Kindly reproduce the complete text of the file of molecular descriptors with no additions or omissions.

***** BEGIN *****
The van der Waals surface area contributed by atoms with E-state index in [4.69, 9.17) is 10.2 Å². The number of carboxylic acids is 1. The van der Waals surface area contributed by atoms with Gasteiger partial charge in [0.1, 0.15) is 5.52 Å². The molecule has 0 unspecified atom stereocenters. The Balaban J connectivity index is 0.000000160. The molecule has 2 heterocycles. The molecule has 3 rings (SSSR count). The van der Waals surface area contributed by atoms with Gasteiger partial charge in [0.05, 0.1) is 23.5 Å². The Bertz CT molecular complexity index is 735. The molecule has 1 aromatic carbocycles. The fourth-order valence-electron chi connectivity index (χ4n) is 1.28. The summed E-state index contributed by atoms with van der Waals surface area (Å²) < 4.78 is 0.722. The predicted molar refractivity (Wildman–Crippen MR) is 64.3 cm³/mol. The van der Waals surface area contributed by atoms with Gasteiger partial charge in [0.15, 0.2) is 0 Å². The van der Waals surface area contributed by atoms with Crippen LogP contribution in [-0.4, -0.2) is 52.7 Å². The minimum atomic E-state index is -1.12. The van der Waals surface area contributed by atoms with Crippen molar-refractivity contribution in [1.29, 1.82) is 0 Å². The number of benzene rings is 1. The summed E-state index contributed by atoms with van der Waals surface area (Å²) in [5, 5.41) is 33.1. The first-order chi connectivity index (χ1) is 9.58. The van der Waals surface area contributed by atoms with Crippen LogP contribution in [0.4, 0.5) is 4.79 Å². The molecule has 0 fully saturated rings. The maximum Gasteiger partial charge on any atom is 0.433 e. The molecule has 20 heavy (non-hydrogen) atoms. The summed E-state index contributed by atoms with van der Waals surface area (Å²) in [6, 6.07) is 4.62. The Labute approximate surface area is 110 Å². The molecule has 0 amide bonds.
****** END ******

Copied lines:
The van der Waals surface area contributed by atoms with E-state index in [4.69, 9.17) is 10.2 Å². The number of carboxylic acids is 1. The van der Waals surface area contributed by atoms with Gasteiger partial charge in [0.1, 0.15) is 5.52 Å². The molecule has 0 unspecified atom stereocenters. The Balaban J connectivity index is 0.000000160. The molecule has 2 heterocycles. The molecule has 3 rings (SSSR count). The van der Waals surface area contributed by atoms with Gasteiger partial charge in [0.05, 0.1) is 23.5 Å². The Bertz CT molecular complexity index is 735. The molecule has 1 aromatic carbocycles. The fourth-order valence-electron chi connectivity index (χ4n) is 1.28. The summed E-state index contributed by atoms with van der Waals surface area (Å²) < 4.78 is 0.722. The predicted molar refractivity (Wildman–Crippen MR) is 64.3 cm³/mol. The van der Waals surface area contributed by atoms with Gasteiger partial charge in [0.15, 0.2) is 0 Å². The van der Waals surface area contributed by atoms with Crippen LogP contribution in [-0.4, -0.2) is 52.7 Å². The minimum atomic E-state index is -1.12. The van der Waals surface area contributed by atoms with Crippen molar-refractivity contribution in [1.29, 1.82) is 0 Å². The number of benzene rings is 1. The summed E-state index contributed by atoms with van der Waals surface area (Å²) in [5, 5.41) is 33.1. The first-order chi connectivity index (χ1) is 9.58. The van der Waals surface area contributed by atoms with Crippen LogP contribution in [0.4, 0.5) is 4.79 Å². The molecule has 0 fully saturated rings. The maximum Gasteiger partial charge on any atom is 0.433 e. The molecule has 20 heavy (non-hydrogen) atoms. The summed E-state index contributed by atoms with van der Waals surface area (Å²) in [6, 6.07) is 4.62. The Labute approximate surface area is 110 Å². The molecule has 0 amide bonds.